I love Joshua Becker’s blog Becoming Minimalist. This post reminded me of some thoughts and advice I was learning from my friend I spent time with over the weekend. She has two young girls under the age of 4 and she and I were discussing our various experiences and observations about children and the number of toys they have. I really appreciated what Joshua had to say about how limiting the number of toys your kids have can actually benefit them. Not in a selfish-I-don’t-want-my-kid-to-have-fun way, but to truly want your kid to have the chance to learn how to truly appreciate something and to know what truly brings them joy. This is still hard for me to know as an adult. Too often I just consume what feels good in the moment, not stopping to think or be intentional about bringing into my life what brings me lasting joy and value versus a temporary fix. For readers with kids, I hope you enjoy this and for those of you like me who want them someday, I think this a great one to add to the “for when I have kids” save file. Or am I the only one who has one of those?
But no matter the label, the root is the idea that children are people too, and that as people, they can grow and learn and develop best in an atmosphere of peace and connection, not punishment or coercion. We seek to validate our children’s emotions while teaching them how to appropriately express them. Traits that define how peaceful parents interact with their children include empathy, compassion, respect, boundaries, and unconditional love. This philosophy is based in the most recent findings of science, psychology, human development, and sociology. Contrary to popular belief, non-punitive parenting is not permissive parenting. We still set limits and uphold them, we let natural consequences teach life lessons, and above all, we keep a healthy emotional connection with our kids that will be the foundation of everything we do. This is not a “parenting method” with formulas and rules, but more of a philosophy and value set that different parents put into practice in many different ways. ~ Darcy Anne at Homeschoolers Anonymous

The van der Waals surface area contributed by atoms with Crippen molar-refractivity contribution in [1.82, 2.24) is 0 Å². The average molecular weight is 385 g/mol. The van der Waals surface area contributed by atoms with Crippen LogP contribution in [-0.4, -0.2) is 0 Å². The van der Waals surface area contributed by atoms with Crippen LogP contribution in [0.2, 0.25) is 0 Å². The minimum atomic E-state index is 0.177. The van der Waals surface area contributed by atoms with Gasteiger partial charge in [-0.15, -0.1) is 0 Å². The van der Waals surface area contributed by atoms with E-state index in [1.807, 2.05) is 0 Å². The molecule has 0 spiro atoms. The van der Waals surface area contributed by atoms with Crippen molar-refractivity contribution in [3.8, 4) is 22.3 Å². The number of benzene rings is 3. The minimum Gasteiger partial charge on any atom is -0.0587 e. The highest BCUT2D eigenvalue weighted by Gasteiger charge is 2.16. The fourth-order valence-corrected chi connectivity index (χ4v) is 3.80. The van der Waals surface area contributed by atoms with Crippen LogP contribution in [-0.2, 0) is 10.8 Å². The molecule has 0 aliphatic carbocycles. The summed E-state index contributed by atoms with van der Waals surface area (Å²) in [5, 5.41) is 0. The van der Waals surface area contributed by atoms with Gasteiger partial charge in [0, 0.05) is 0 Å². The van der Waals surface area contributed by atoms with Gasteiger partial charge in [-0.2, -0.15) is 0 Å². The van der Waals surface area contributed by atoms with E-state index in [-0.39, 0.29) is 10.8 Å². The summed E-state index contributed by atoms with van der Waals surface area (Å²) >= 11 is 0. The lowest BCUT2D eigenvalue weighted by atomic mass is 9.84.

Speaking of parenting articles worth saving, this one is a gold mine of wisdom and resources! Whenever I do think about having children of our own, I often find myself weighing how both my husband and I were raised, the merits of the various parenting styles and wisdom we have observed and been taught, and continually question what parts of them will I want to carry on some day. Both of us experienced corporal punishment. Neither of us would say we felt abused by any means, and yet I still wonder could there still be a different approach? A better approach? For so long I thought that no physical discipline meant no discipline and frustrating permissiveness. But perhaps it doesn’t. Check some of these resources out to see what you think.
If I’m in that place I become lost in the words, as though I go inside them for a while before coming up for deep breaths. It’s the place in my writing that I’m drawn to. where I get goosebumps because I know there’s something there worth exploring.
“The heat” can’t be created. It’s a place a writer arrives at without direction and it comes through writing and writing some more. You’ll recognize it if you reflect on something you’ve written and there’s a specific part that you feel excited about. That’s the place to work from—that’s the heat. ~ Claire de Boer
Love, love, loved this piece by Claire. As a writer myself, I am always looking for good advice and reminders of how to build and hone my craft. For those of you who love to write, make sure to check this one out!
Some Podcasts Worth Subscribing too:
I discovered both of these this past week. They have been so encouraging and inspiring to listen to!
1. The Slow Home Podcast ~ Brooke McAlary
2. The Mind Palace ~ Jessica Lynn Williams and Melissa Cain
Upcoming Series Update:
This past weekend I took my mini vacation out of town, so my plan is to get the new series up and running later this week. We shall see. 🙂
Alright that’s all for now folks. Enjoy the rest of your week and hope you have a lovely Tuesday!